Pakistan, A State Run By Parasite Capitalism

The already bad reputation caused by corruption in Pakistan took a turn for the worse with the publication of an investigative report by Ahmed Noorani. The report revealed that Lt. Gen (Retd) Asim Saleem Bajwa’s family was in possession of assets worth millions in Pakistan and abroad.

Asim Bajwa is the chairman of the China-Pakistan Economic Corridor (CPEC) as well as the special assistant for information to Prime Minister Imran Khan, a portfolio that carries the protocol of a federal minister.

The report claims that Lt. Gen (r) Bajwa’s brothers, wife and two sons own a business empire, which has set up 99 companies in four countries including a pizza franchise with 133 restaurants worth an estimated USD 39.9 million. The revelation is disastrous for Imran Khan since he is desperately trying to garner international support among foreign investors and encouraging them to bring their capital to Pakistan.

But Pakistan is a state that is dying by a thousand cuts and the most recent cut, the revelations regarding Lt. Gen (r) Asim Bajwa’s assets in foreign lands, seems to have landed right on the jugular vein of Pakistan’s campaign to attract foreign investment. If the top ranking ex-military general turned bureaucrats do not trust their home economy to generate satisfactory profits, then why would one expect a foreigner to do so.

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That corruption is rampant in Pakistan is no more a hidden fact. During Gen Zia Ul Haq’s martial law (1977- 1988), it was common knowledge that one could get their sentence reduced by one year by bribing the military judge with one lakh rupees. The (bribe) monies were paid after the sentence was awarded and during the appeal process. The civil police who would normally escort the prisoner collected money before passing it on to the military judge.

Lashes were bought off the sentence for Rs 15,000 each. Hence there was frenzy among military courts to award long sentences and 10 to 15 lashes to each political activist that was apprehended under the martial law regulations.Today, corruption is rampant in Pakistan Army. A soldier bribes the subedar if he needs to visit his family in the village. From universities to science research labs, to electricity power companies to museums and parks, there is hardly any civil institution that is not headed by an ex-military officer.

It was during the Afghan war (1979-1989) that Pakistan military generals developed a fondness for sleazy money. Foreign aid arriving through western governments and consortiums plus the side business of cultivating and selling heroin brought a qualitative change in the manner Pakistan army business operated. Not only that it developed itself into a business conglomerate but also turned itself into a drug cartel that would supply heroin to the rest of the world.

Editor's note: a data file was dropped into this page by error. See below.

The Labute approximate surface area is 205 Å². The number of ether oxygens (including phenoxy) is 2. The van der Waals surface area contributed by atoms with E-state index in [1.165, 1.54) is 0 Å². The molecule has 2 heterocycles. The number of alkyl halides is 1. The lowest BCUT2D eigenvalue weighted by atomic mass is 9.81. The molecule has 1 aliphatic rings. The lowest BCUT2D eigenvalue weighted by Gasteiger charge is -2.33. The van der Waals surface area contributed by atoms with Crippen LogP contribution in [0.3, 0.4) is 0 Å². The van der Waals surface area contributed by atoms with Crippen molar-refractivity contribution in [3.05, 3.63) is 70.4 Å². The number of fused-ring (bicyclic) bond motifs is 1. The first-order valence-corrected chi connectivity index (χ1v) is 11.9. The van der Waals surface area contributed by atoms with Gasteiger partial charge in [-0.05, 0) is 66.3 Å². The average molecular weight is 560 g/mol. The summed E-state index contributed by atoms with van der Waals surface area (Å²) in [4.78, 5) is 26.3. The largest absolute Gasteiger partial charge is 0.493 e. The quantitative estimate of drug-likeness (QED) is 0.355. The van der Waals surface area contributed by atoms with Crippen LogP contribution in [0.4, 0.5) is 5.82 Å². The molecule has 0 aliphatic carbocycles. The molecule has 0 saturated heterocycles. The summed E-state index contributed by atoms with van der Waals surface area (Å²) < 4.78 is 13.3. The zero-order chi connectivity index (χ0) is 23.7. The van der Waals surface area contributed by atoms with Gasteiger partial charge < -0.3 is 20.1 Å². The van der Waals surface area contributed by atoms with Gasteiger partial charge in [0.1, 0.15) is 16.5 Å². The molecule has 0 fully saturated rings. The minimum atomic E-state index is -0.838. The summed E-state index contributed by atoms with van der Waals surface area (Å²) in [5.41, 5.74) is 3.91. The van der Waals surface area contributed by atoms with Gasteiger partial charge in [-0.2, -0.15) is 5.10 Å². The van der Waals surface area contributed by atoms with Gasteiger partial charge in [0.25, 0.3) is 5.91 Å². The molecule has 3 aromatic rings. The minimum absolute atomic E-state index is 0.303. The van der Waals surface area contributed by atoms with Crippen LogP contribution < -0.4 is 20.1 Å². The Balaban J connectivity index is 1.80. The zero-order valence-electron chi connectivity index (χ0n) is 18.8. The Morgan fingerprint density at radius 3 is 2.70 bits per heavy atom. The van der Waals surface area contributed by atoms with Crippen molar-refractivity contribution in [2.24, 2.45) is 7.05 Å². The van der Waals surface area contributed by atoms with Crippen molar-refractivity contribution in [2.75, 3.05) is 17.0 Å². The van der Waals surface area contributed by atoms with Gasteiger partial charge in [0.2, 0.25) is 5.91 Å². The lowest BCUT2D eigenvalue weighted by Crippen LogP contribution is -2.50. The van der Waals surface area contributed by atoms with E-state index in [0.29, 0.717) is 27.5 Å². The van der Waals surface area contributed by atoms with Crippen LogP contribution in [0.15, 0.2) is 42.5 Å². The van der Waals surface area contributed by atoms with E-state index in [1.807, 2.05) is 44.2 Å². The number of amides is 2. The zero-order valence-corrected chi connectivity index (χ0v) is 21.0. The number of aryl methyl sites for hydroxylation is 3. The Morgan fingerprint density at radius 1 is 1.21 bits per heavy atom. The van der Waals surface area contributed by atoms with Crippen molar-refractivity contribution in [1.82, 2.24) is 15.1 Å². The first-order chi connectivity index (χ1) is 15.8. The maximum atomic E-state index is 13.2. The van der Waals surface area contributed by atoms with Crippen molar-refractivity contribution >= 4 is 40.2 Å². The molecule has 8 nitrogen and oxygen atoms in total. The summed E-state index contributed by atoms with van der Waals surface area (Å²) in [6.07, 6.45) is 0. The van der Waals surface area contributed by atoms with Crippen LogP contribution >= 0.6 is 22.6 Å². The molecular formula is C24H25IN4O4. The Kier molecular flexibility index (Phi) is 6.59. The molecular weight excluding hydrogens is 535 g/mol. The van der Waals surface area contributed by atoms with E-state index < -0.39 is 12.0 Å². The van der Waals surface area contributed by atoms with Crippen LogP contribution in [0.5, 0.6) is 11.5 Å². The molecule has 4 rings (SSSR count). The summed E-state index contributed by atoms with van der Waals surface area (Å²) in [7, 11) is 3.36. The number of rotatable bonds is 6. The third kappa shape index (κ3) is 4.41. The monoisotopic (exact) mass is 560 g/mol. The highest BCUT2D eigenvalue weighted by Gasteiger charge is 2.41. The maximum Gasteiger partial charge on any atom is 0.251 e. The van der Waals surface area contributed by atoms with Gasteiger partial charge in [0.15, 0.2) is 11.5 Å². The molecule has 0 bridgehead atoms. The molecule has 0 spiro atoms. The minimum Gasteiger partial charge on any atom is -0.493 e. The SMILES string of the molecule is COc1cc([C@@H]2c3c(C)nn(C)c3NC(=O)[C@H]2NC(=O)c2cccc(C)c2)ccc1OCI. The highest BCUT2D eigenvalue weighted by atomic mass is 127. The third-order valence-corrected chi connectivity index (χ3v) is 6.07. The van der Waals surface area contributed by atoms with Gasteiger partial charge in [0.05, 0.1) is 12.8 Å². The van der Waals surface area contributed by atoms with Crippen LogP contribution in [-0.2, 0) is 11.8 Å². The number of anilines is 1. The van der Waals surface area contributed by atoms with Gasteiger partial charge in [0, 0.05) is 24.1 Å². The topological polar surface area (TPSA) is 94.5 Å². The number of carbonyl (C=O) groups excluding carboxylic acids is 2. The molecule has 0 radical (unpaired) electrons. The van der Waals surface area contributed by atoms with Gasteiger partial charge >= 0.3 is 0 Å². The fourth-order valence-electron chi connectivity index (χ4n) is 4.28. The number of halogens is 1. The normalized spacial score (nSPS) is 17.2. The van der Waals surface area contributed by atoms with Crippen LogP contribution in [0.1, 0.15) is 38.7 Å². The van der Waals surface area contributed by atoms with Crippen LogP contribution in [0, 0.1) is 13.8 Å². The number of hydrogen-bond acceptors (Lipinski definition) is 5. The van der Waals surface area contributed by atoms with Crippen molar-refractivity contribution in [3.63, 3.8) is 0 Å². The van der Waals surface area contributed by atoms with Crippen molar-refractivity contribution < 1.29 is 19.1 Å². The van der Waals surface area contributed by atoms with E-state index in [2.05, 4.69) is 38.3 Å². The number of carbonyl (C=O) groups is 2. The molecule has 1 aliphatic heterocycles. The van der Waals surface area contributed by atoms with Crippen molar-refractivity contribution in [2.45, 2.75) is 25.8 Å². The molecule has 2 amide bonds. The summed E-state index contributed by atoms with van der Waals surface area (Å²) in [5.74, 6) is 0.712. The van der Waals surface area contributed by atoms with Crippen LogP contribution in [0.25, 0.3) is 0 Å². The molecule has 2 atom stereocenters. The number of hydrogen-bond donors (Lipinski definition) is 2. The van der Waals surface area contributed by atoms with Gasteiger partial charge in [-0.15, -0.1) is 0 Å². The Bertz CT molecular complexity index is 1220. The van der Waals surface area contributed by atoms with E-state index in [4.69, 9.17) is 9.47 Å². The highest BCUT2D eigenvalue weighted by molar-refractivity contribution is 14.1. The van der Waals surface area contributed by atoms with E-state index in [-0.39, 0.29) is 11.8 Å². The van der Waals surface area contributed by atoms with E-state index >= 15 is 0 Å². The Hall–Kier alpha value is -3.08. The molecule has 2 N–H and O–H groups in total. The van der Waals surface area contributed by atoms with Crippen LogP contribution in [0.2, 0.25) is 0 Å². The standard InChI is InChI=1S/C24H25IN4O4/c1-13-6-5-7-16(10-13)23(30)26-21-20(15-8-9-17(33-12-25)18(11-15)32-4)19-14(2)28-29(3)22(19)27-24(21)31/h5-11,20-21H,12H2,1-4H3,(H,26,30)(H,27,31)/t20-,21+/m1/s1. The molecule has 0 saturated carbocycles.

Although the Pakistan Army’s involvement in the business is as old as the country itself, however, it was during the 1980s that its business empire expanded at a breathtaking rate reaching its zenith during General Musharraf’s tenure (1998-2008). In her book Military INC, Ayesha Saddiqa estimated the military business to be worth more than 10 billion euros in 2007, which was roughly four times the total of direct foreign investment in the same year. She claimed that 100 top military generals had a collective wealth of 3.5 billion euros.

Pakistan Army, Air Force and Navy each own the three largest conglomerates Fauji Foundation, Shaheen and Bahria Foundations. The Army Welfare Trust (established in 1971) runs the country’s largest lenders, the Askari Bank. The military National Logistic Cell (NLC) is Pakistan’s largest shipper and freight transporter. It was reported that on retirement a Maj. General can get 240 acres of prime farmland worth more than half a million pounds as well as an urban real estate plot of land worth 700,000 euros.

The rise of Pakistan Army as a usurper of the market economy has brought her into direct conflict with the local civilian investor and industrialist. It is in this background that former Prime Minister Nawaz Sharif and military generals came to loggerhead on the issue of allocation of billions worth of contracts of the CPEC. The military would not allow the Nawaz Sharif or the parliament to be the sole in charge of this multi-billion-dollar project.

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Hence, they removed him through a controversial general election and brought in a political novice Imran Khan into power. Lt. Gen. (r) Bajwa was made Chairman of CPEC. But the military does not trust Imran Khan either and, therefore, a few months ago they forced him to sack Firdous Ashiq Awan, the special assistant to the Prime minister for information, and replaced her with the same guy (Asim Saleem Bajwa) who is the chairman of the CPEC.

Pakistan’s military has totally lost its credibility in the eyes of the common man and woman in the country. People despise the army and consider the plunder and perks awarded to the army as directly responsible for their sub-standard living conditions and general poverty in the country. The stubbornness, with which the Pakistan Army is stealing the natural resources of the provinces has brought them into direct-armed conflict with Baloch and Sindhi nationalists. Their demand for more autonomy has now converted into a demand for total independence from the federation.

Lack of a profitable small industrial base has led the Pakistan Army deeper into corruption and kickbacks. The recent revelations regarding Lt. Gen. (r) Bajwa do not come as a surprise but as a confirmation of the suspicion, the general public has held for decades about its army that Pakistan military no longer considers Pakistan a productive economy. The only way to generate profit for them is to strip Pakistan of all its natural resources and invest in foreign countries that can promise an uninterrupted flow of revenue.